I think I was in the 6-th grade at that time. It was Russian Language & Literature class and our home task was to write a composition. As usual, after the teacher checked our home task, she presented the best and the worst to us.
The best was by a boy, who started the composition with the quote from Brezhnev, the then General Secretary of The Communist Part of the Soviet Union, the Chairman of the Supreme Soviet Of the USSR...
It stunned me, as it was not needed for the composition, and, as the Russian saying goes, was "drawn to the subject by the ears". Pretty much like we can now praise Al Gore for the end of Global Warming, while he is not even a President with unlimited powers... oops, I digress...
That was my encounter with being politically correct, which was an important survival skill and was geared towards success in the future. Since then I could notice it everywhere. Not that it started then, it just that we got grown up to start practicing it. Even class meetings speech often started or contained quotes. We were quoting either Lenin, or the current General Secretary of The Communist Party, The Chairman of the Supreme Soviet of the Soviet Union or both. (Sometimes they were also the Prime Ministers in addition to their other titles, but that varied).
That was how the propaganda ingrained the ideology in their young citizens. Poems about Lenin and the Communist Party in the daycare were something different, because they were just poems that we learned and liked. Quoting great leaders was already a matter of our choice, and that was an act, that we needed to do.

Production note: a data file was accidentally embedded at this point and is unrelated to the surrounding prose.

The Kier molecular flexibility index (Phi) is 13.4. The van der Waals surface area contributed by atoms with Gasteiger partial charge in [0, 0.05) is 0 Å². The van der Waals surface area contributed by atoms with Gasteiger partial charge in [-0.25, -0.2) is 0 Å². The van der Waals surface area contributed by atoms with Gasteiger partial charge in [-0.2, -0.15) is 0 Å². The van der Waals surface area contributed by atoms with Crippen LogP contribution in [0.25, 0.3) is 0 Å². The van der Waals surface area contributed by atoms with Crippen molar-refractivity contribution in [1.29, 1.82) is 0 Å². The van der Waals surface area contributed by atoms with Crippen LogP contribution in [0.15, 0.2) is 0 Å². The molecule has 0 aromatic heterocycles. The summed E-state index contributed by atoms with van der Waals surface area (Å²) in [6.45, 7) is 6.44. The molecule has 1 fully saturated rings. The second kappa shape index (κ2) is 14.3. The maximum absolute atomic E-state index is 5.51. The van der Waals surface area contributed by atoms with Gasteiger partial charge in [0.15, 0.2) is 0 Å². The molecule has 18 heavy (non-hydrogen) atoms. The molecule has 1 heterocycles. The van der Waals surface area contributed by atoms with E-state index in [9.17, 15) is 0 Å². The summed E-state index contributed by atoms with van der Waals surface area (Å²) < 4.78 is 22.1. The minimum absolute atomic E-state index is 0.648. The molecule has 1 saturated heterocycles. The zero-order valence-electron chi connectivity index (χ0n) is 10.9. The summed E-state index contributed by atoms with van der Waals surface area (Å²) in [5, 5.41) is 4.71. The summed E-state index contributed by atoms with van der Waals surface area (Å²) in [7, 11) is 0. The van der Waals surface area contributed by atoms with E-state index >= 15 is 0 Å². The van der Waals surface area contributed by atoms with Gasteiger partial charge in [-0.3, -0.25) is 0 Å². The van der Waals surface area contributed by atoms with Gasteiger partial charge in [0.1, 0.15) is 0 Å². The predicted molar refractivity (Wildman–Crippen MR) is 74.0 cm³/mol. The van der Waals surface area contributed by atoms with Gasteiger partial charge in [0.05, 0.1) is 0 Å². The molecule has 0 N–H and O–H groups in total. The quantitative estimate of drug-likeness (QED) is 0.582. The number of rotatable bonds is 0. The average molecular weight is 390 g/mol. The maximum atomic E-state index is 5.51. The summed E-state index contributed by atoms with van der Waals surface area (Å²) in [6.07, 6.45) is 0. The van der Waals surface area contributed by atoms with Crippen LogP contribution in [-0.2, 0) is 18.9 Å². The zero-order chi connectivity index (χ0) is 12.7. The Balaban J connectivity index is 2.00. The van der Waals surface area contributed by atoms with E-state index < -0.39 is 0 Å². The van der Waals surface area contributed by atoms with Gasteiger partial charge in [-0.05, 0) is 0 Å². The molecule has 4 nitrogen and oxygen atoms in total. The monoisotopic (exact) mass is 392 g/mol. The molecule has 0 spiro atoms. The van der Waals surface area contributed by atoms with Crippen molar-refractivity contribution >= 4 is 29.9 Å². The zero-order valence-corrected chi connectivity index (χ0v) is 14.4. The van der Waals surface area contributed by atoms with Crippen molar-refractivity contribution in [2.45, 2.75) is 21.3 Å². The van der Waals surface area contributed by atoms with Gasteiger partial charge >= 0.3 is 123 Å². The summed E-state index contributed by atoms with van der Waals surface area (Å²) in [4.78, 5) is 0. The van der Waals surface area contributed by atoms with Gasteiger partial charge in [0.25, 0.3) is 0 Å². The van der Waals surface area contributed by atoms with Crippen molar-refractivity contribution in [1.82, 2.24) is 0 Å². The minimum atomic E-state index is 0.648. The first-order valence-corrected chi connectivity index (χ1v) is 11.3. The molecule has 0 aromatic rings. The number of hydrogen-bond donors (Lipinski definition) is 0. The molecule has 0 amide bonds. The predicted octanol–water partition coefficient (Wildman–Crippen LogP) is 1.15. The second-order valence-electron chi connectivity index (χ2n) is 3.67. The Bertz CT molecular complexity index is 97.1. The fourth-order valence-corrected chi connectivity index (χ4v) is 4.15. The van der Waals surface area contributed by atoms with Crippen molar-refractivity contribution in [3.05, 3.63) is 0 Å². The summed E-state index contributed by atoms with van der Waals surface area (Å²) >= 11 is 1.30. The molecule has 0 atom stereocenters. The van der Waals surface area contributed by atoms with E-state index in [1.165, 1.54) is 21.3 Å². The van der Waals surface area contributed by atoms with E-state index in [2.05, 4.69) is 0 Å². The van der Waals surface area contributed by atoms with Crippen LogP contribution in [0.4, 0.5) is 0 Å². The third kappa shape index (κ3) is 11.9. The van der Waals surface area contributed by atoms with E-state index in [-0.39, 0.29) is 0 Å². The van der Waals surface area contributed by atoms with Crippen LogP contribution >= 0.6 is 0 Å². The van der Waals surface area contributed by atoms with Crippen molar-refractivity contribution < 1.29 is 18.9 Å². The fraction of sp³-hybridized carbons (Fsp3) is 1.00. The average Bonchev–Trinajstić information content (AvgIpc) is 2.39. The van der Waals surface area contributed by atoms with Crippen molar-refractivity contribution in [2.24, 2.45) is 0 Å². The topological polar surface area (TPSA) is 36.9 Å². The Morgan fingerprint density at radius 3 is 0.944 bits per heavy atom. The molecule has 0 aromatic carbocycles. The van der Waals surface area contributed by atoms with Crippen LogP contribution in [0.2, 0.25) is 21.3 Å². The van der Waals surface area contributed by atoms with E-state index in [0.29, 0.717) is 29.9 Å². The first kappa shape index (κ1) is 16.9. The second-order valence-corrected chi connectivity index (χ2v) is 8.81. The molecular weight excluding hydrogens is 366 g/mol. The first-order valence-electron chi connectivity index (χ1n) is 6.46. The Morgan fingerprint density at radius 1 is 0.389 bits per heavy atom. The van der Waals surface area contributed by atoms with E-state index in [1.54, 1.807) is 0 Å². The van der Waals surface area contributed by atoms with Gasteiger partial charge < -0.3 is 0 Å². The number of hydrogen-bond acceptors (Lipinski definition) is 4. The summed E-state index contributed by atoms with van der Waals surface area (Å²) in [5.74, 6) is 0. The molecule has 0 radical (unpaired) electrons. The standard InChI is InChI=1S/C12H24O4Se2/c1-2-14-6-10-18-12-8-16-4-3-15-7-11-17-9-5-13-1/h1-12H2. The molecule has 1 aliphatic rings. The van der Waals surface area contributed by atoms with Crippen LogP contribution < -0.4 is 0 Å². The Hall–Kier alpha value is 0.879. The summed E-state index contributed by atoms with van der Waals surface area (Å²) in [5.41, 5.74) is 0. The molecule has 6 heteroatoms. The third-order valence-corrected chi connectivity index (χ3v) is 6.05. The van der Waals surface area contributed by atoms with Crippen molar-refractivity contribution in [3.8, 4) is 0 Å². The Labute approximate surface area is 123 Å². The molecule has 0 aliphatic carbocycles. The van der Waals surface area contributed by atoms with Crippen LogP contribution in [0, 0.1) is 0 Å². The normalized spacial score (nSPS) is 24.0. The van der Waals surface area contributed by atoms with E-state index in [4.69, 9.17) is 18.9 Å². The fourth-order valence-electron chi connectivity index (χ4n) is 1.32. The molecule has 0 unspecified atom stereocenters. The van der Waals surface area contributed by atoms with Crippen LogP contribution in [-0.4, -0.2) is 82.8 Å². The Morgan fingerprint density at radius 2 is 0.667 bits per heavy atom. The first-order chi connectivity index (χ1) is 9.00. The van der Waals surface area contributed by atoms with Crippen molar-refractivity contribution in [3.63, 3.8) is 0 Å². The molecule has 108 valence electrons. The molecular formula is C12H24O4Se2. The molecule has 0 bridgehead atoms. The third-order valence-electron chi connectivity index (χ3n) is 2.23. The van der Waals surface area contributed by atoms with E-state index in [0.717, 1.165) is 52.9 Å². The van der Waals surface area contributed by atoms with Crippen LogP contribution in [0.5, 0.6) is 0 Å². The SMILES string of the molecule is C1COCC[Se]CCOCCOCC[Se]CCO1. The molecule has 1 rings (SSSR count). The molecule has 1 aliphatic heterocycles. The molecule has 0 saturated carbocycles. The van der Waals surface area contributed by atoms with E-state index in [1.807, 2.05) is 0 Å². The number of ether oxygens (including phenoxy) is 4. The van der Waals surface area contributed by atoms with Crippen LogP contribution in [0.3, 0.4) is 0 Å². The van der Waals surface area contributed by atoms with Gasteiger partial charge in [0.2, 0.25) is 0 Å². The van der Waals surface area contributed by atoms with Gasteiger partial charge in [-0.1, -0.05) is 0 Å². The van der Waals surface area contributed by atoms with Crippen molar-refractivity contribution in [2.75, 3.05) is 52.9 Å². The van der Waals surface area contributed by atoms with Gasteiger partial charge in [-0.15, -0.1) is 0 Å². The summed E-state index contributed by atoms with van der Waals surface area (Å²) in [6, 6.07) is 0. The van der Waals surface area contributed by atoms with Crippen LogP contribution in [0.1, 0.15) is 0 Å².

Even if one was a mathematician, and his paper was purely scientific, if he was to publish something, he would have to preface it with a couple of quotes about the great right to learn (Lenin), or the importance of science for the future of the country (current leader).
It also meant that every act, that the establishment did not like, every behavior, not strictly approved, was declared against the good of the country. It was in different forms. Long hair was one of the signs of loving rotten capitalism, and it was not unusual for a dean at the University to run down the hallway during the break with scissors in his hand after students. When narrow trousers made it into fashion in the 60s, concerned citizen were gathering in groups and would stop young people they called (stilyaga - meaning a follower of fashion) and would cut off the bottom, or listening to Beatles in late 60 was a sign of influence of Capitalism. Simple listening to the foreign radio was a Crime. Our radio waves were controlled and blocked, but industrious guys would modify the wave length, and listen to the enemies. When they were caught (not a matter of if), they were sent to labor camps. Knowing what our enemies (you, my friends) were saying or thinking, or doing, was a prerogative of the government, and it would not allow anyone to compete.
Then it was also in the spiritual sphere, where the Communist Party dictated what good literature was, and what good music was, and what Soviet art should be. And that's how the nation that gave such an outburst of highest quality Art at the end of 19th - beginning of the 20-th century, ended up with officially approved art, which was a high cry from the Silver Century in Literature.